‘Timing meant EMI was my worst deal, but it could have been best’

ONE of the leading figures in private equity investment world, Guernsey resident Guy Hands, has spoken out about his best and worst deals over his career in investment, which formally ended as he turned 64 at the weekend.

Guy Hands.
Guy Hands.

Mr Hands, who moved to Guernsey in 2009, having operated much of his business from the island since 2002, told staff at his company Terra Firma that he would retire on his 64th birthday.

‘It is a bitter-sweet moment to leave the firm but I am very proud and confident in those who are taking over Terra Firma,’ he told the monthly business magazine Business Brief, which is run by the Guernsey Press.

‘This is something that has been in the works for a long period of time now and it very much feels like the right time in my life for the next chapter, both for me and Terra Firma.’

He said he and his wife Julia would continue to get involved with philanthropic and charitable causes, particularly focusing on inclusion, diversity and opportunities for all.

He told the magazine that his most successful deal was the £690m. purchase of the train-leasing company Angel Trains in 1995. It generated an internal rate of return of 528%.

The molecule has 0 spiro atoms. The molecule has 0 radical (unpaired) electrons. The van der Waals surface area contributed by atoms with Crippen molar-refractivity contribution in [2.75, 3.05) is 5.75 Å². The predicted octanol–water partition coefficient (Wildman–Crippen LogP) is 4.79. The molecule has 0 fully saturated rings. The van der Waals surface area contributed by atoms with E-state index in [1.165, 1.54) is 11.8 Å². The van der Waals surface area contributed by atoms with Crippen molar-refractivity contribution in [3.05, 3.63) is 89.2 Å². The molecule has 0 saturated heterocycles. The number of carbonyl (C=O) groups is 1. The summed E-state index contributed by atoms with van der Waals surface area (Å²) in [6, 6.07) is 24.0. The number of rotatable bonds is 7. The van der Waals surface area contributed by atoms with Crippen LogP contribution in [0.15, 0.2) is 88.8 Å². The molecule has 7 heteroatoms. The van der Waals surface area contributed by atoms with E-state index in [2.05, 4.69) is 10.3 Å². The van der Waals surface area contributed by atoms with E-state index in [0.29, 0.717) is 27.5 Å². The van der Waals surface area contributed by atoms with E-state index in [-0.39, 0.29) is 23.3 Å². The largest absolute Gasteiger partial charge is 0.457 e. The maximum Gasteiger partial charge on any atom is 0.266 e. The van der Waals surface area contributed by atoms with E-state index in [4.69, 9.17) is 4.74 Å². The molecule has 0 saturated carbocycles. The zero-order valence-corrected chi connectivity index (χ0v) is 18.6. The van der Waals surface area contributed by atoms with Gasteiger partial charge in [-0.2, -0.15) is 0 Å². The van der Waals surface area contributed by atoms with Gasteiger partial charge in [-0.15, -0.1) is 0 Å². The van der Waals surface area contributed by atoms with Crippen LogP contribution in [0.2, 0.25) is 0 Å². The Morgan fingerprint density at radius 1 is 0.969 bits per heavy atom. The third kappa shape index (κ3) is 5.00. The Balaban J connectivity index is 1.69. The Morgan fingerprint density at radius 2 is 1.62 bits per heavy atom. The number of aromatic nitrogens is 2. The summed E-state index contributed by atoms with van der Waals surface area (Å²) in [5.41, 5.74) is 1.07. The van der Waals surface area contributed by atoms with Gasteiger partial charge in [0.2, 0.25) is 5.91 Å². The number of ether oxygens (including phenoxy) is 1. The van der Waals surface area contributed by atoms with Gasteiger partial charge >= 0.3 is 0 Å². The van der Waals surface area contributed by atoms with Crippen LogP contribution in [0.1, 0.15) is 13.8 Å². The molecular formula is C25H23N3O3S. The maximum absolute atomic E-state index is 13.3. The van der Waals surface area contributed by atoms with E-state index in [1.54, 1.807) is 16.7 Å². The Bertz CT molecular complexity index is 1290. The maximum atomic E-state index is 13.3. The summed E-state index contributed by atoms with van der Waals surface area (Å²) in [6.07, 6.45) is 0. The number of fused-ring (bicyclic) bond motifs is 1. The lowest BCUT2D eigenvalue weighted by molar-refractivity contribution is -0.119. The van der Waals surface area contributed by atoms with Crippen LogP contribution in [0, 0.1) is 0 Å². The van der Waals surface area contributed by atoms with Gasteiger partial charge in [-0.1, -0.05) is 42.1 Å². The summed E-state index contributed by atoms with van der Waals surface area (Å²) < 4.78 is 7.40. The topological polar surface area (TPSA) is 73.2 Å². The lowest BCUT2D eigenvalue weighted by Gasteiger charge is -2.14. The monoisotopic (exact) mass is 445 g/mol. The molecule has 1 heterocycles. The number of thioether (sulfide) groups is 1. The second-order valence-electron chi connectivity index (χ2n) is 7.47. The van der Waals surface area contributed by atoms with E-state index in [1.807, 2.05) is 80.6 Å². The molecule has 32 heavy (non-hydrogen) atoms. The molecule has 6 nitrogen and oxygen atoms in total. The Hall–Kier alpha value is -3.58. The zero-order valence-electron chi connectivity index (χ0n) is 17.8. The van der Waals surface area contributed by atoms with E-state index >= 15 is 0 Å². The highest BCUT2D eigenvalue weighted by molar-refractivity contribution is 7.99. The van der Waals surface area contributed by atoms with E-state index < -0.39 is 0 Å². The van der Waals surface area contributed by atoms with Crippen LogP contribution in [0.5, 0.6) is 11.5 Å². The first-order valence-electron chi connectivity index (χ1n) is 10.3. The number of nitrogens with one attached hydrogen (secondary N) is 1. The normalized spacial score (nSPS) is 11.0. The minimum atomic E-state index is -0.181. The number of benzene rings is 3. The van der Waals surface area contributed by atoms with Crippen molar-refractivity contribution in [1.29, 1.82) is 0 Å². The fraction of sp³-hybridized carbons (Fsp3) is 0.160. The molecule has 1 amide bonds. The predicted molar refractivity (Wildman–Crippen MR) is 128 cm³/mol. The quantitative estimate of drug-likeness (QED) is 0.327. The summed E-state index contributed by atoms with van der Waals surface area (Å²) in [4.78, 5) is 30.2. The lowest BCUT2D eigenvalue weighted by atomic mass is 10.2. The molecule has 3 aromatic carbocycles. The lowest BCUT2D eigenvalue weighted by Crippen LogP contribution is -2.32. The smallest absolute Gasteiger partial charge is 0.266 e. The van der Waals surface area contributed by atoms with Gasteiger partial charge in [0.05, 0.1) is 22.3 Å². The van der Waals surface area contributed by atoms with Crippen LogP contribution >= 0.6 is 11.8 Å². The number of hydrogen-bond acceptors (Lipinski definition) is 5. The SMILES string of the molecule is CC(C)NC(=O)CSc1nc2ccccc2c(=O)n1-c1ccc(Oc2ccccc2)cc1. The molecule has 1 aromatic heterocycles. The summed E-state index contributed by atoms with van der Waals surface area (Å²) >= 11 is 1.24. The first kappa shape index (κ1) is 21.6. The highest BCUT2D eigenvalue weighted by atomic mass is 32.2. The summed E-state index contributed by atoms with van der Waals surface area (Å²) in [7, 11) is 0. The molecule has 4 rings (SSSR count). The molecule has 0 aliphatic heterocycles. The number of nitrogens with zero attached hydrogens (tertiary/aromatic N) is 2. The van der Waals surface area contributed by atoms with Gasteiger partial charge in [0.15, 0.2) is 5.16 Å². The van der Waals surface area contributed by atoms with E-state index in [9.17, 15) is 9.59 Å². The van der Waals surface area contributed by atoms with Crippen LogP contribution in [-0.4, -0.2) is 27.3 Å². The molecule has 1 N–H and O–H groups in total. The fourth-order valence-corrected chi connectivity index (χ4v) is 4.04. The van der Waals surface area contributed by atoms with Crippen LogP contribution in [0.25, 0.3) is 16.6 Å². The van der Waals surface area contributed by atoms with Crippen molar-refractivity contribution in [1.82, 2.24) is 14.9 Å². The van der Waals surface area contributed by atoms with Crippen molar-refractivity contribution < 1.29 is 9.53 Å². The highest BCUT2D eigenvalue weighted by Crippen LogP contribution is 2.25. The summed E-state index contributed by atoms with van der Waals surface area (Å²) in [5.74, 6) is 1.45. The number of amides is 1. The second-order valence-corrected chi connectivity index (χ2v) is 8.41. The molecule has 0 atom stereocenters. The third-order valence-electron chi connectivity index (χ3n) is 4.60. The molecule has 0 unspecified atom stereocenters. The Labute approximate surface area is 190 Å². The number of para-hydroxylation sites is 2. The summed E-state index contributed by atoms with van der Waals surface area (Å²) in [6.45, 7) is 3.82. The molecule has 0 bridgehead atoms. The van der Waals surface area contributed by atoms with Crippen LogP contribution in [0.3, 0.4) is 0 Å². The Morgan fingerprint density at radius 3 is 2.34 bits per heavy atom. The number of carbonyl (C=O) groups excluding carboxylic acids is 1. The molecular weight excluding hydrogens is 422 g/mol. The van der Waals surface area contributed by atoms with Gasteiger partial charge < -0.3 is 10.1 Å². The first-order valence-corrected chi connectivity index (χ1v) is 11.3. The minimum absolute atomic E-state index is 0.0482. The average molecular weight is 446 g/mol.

The worst was the notorious purchase of EMI in 2007. He paid £2.4bn shortly before the global financial crisis and ‘the deal got immeasurably difficult’, he said. He ended up in a long-running legal battle, and personally lost 200m. euros in the deal.

‘If we had not lost control in 2011 and managed to hold on for another year, it would have ended up becoming our most successful deal, as the value of music companies recovered from 2012 onwards and the eventual value of the business would have been over £23.6bn, using today’s exchange rate, against the purchase price of £3.2bn.

‘I have reflected a lot on what we could have done differently, but timing is everything, and we got our timing on that deal completely wrong.’

Mr Hands attempted legal recourse until giving up the case halfway through proceedings in London courts in 2016.

. The magazine is out this week. It is widely available locally and will be on www.briefci.com later in the week.

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